4 Vitamins to Help Grease Your Joints

Grease Your Joints! Cartilage allows you to move about your day smoothly. If your cartilage is strong and healthy, you probably don’t think about it much–and that’s great!  On the other hand, if you have joints where cartilage is thin, torn, or degenerative, you can attest to how your movements are hindered by the twinges, creaks, and pops.

Regardless of your current joint status, our cartilage has the tendency to wear down as we age.  The good news is that there are ways to maintain and stimulate cartilage health!

Today, we are covering a specific area of nutrition that you can consider for your daily routine and meals that can help “grease” those joints: vitamins.

Vitamin C

Vitamin C is an essential vitamin your body needs for the growth and repair of tissues throughout your body, and it’s especially crucial for the repair and maintenance of cartilage. The way vitamin C promotes cartilage health is by helping the body produce collagen. Not only is vitamin C necessary for cartilage repair and development, but a vitamin C deficiency could result in weakened cartilage.

One recent study done at the Australian Institute of Sport involved giving young men a gelatin supplement that had been enhanced with vitamin C, and the supplement increased the levels of markers and amino acids linked to collagen synthesis. This suggests that vitamin C could be beneficial in injury prevention and tissue repair.

Getting more vitamin C may be as easy as filling up your shopping cart with fresh fruits and veggies. Examples of foods rich in Vitamin C include:

  • Strawberries
  • Citrus fruits
  • Tropical fruits like pineapple and papaya 
  • Bell peppers
  • Kiwi
  • Cruciferous veggies like kale, broccoli, and cauliflower
  • Tomatoes
  • Raspberries
  • Cantaloupe 


Vitamin E

Vitamin E is a fat-soluble vitamin that works in the body as an antioxidant, protecting cells from the damage of free radicals. Vitamin E also boosts the immune system and is used by cells to carry out many essential bodily functions.

One study published in the Journal of Therapeutic Advances in Musculoskeletal Disease concluded that vitamin E supplementation did protect cartilage against oxidative stress, although the anti-inflammatory role of the vitamin needs further research.

Another study published in the Iowa Orthopedic Journal found that antioxidants, including vitamin E, protected cartilage cells from dying when overloaded with cyclic pressure, which could be caused by walking or jogging in an overweight patient.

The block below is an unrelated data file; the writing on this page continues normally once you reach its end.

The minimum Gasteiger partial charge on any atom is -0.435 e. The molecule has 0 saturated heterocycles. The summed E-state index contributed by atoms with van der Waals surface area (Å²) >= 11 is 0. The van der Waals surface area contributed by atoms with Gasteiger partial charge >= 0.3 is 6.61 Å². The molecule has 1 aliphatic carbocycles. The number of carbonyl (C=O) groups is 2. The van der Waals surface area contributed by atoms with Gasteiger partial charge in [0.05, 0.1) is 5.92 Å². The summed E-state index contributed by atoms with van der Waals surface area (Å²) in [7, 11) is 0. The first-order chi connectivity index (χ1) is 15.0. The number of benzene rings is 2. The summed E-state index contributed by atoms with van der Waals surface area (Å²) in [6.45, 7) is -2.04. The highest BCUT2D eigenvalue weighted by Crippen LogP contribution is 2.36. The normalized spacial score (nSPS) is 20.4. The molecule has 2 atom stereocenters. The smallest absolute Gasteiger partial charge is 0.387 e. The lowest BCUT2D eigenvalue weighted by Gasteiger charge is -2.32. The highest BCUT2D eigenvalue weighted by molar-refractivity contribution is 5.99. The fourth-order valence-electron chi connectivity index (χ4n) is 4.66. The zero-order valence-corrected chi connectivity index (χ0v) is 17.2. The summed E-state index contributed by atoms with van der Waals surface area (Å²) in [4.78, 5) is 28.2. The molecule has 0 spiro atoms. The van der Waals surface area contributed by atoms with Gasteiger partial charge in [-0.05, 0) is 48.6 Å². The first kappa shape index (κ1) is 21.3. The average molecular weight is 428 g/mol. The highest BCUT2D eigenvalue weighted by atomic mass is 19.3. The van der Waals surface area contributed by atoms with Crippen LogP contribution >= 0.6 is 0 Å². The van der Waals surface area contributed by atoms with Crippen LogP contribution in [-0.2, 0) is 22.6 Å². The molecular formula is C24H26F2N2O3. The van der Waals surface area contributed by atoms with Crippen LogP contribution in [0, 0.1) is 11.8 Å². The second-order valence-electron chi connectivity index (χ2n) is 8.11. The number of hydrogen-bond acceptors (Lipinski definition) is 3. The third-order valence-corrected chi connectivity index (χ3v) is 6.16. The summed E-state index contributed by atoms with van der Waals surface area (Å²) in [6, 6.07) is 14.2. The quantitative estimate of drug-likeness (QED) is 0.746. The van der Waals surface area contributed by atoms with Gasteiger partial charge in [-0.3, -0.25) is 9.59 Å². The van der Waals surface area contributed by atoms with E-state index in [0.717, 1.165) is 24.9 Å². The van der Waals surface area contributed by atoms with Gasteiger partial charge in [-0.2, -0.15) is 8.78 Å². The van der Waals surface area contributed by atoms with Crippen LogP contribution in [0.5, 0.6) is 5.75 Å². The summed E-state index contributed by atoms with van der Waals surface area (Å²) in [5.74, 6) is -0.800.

Although further research on the efficacy of vitamin E for cartilage health needs to be done, getting more vitamin E in your diet is still worthwhile for other health benefits.

Vitamin E is found naturally in…

  • Green vegetables, such as broccoli and spinach
  • Vegetable oils
  • Nuts
  • Fortified in fruit juices and breakfast cereals


Vitamin A

Vitamin A is actually a group of fat-soluble retinoids, as opposed to one vitamin. According to the National Institutes of Health, Vitamin A is involved in cellular communication, reproduction, immune function, and vision.

Retinoids play a big role in cell development and growth, including the development of cartilage cells, with recent animal studies backing up the role of vitamin A in the growth of cartilage cells.

Incorporate some vitamin A into your daily meals.  Here are some examples:

  • Marine oils
  • Eggs
  • Milk
  • Liver
  • Yellow and orange vegetables
  • Leafy green vegetables
  • Fortified cereals

Vitamin K

Vitamin K is a nutrient that’s important for healthy bones, blood clotting, and other bodily functions, and this fat-soluble nutrient plays an essential role in cartilage metabolism, promoting cartilage cell survival and proliferation.

Help support your cartilage health and reduce the risk of joint problems by adding these vitamin K-rich foods:

  • Green leafy vegetables
  • Meat
  • Eggs
  • Cheese
  • Soybeans

In Conclusion

Cartilage plays a huge role in the health of your joints and certain vitamins have been linked to cartilage regeneration, protection, and overall health. By getting Vitamins C, E, A, and K into your diet you’ll be on your way to supporting your cartilage health, reducing joint discomfort, and lowering your risk of future joint problems.

Of course, you’ll want to check in with your doctor before making any changes to your diet, especially when including new supplements.

Interested in other kinds of nutrients that support and maintain bone and joint health?  Subscribe to our blog to the right (or below if you’re on your phone)!

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